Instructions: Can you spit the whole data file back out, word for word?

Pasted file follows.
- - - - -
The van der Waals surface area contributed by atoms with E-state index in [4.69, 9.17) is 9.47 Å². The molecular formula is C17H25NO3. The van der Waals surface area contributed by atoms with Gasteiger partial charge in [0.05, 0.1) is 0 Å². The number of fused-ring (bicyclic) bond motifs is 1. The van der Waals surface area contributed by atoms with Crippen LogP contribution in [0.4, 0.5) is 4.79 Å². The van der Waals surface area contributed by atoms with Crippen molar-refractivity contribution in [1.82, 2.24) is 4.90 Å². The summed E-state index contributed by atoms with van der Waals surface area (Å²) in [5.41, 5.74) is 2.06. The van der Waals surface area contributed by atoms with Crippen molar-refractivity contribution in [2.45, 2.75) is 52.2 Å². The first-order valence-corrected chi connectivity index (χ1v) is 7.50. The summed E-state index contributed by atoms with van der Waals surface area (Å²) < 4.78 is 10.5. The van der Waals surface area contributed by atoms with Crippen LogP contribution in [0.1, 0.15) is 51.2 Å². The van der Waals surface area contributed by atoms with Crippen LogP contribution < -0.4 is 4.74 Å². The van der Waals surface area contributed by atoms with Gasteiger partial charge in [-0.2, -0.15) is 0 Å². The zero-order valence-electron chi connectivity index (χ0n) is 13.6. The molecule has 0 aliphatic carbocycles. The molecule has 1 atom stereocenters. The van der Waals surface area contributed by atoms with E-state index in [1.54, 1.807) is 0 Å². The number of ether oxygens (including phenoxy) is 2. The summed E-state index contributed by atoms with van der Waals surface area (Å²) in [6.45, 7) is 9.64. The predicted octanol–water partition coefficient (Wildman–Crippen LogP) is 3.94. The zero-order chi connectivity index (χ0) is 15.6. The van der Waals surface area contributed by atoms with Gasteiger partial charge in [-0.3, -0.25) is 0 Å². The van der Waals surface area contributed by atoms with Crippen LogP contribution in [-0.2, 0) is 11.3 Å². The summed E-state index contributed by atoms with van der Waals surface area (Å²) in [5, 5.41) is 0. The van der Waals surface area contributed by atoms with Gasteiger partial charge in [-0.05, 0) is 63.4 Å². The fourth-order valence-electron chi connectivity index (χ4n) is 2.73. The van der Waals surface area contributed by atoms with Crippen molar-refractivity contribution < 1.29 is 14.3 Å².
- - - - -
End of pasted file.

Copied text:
The van der Waals surface area contributed by atoms with E-state index in [4.69, 9.17) is 9.47 Å². The molecular formula is C17H25NO3. The van der Waals surface area contributed by atoms with Gasteiger partial charge in [0.05, 0.1) is 0 Å². The number of fused-ring (bicyclic) bond motifs is 1. The van der Waals surface area contributed by atoms with Crippen LogP contribution in [0.4, 0.5) is 4.79 Å². The van der Waals surface area contributed by atoms with Crippen molar-refractivity contribution in [1.82, 2.24) is 4.90 Å². The summed E-state index contributed by atoms with van der Waals surface area (Å²) in [5.41, 5.74) is 2.06. The van der Waals surface area contributed by atoms with Crippen molar-refractivity contribution in [2.45, 2.75) is 52.2 Å². The first-order valence-corrected chi connectivity index (χ1v) is 7.50. The summed E-state index contributed by atoms with van der Waals surface area (Å²) < 4.78 is 10.5. The van der Waals surface area contributed by atoms with Crippen LogP contribution in [0.1, 0.15) is 51.2 Å². The van der Waals surface area contributed by atoms with Crippen LogP contribution < -0.4 is 4.74 Å². The van der Waals surface area contributed by atoms with Gasteiger partial charge in [-0.2, -0.15) is 0 Å². The zero-order valence-electron chi connectivity index (χ0n) is 13.6. The molecule has 0 aliphatic carbocycles. The molecule has 1 atom stereocenters. The van der Waals surface area contributed by atoms with E-state index in [1.54, 1.807) is 0 Å². The number of ether oxygens (including phenoxy) is 2. The summed E-state index contributed by atoms with van der Waals surface area (Å²) in [6.45, 7) is 9.64. The predicted octanol–water partition coefficient (Wildman–Crippen LogP) is 3.94. The zero-order chi connectivity index (χ0) is 15.6. The van der Waals surface area contributed by atoms with Gasteiger partial charge in [-0.3, -0.25) is 0 Å². The van der Waals surface area contributed by atoms with Crippen LogP contribution in [-0.2, 0) is 11.3 Å². The summed E-state index contributed by atoms with van der Waals surface area (Å²) in [5, 5.41) is 0. The van der Waals surface area contributed by atoms with Gasteiger partial charge in [-0.05, 0) is 63.4 Å². The fourth-order valence-electron chi connectivity index (χ4n) is 2.73. The van der Waals surface area contributed by atoms with Crippen molar-refractivity contribution < 1.29 is 14.3 Å².